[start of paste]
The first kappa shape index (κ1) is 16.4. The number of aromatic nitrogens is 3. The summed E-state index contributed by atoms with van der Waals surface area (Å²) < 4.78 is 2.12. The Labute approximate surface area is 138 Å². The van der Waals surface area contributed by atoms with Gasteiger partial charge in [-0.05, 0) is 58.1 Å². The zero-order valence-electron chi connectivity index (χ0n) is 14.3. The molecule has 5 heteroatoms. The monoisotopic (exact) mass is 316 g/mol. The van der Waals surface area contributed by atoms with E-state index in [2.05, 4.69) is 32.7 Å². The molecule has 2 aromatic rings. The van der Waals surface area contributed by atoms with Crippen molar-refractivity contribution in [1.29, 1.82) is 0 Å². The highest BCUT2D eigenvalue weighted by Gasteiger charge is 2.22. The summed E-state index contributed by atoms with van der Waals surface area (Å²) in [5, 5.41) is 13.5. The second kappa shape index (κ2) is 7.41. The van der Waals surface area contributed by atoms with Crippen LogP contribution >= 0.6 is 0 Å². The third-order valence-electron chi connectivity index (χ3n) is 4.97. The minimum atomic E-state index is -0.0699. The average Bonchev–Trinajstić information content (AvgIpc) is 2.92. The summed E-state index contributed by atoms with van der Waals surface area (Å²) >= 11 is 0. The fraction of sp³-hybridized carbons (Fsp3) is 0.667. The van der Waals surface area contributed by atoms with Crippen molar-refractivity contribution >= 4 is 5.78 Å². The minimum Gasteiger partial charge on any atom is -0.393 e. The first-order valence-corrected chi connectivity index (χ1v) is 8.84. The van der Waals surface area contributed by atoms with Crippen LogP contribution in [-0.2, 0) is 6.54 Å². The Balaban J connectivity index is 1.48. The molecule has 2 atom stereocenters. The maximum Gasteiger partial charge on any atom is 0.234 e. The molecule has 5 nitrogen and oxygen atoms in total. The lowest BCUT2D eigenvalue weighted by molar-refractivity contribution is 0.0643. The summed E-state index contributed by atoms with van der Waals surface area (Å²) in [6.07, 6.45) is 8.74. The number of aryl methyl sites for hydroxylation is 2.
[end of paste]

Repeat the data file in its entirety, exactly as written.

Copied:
The first kappa shape index (κ1) is 16.4. The number of aromatic nitrogens is 3. The summed E-state index contributed by atoms with van der Waals surface area (Å²) < 4.78 is 2.12. The Labute approximate surface area is 138 Å². The van der Waals surface area contributed by atoms with Gasteiger partial charge in [-0.05, 0) is 58.1 Å². The zero-order valence-electron chi connectivity index (χ0n) is 14.3. The molecule has 5 heteroatoms. The monoisotopic (exact) mass is 316 g/mol. The van der Waals surface area contributed by atoms with E-state index in [2.05, 4.69) is 32.7 Å². The molecule has 2 aromatic rings. The van der Waals surface area contributed by atoms with Crippen molar-refractivity contribution in [1.29, 1.82) is 0 Å². The highest BCUT2D eigenvalue weighted by Gasteiger charge is 2.22. The summed E-state index contributed by atoms with van der Waals surface area (Å²) in [5, 5.41) is 13.5. The second kappa shape index (κ2) is 7.41. The van der Waals surface area contributed by atoms with Crippen LogP contribution >= 0.6 is 0 Å². The third-order valence-electron chi connectivity index (χ3n) is 4.97. The minimum atomic E-state index is -0.0699. The average Bonchev–Trinajstić information content (AvgIpc) is 2.92. The summed E-state index contributed by atoms with van der Waals surface area (Å²) >= 11 is 0. The fraction of sp³-hybridized carbons (Fsp3) is 0.667. The van der Waals surface area contributed by atoms with Crippen molar-refractivity contribution >= 4 is 5.78 Å². The minimum Gasteiger partial charge on any atom is -0.393 e. The first-order valence-corrected chi connectivity index (χ1v) is 8.84. The van der Waals surface area contributed by atoms with Crippen LogP contribution in [-0.2, 0) is 6.54 Å². The Balaban J connectivity index is 1.48. The molecule has 2 atom stereocenters. The maximum Gasteiger partial charge on any atom is 0.234 e. The molecule has 5 nitrogen and oxygen atoms in total. The lowest BCUT2D eigenvalue weighted by molar-refractivity contribution is 0.0643. The summed E-state index contributed by atoms with van der Waals surface area (Å²) in [6.07, 6.45) is 8.74. The number of aryl methyl sites for hydroxylation is 2.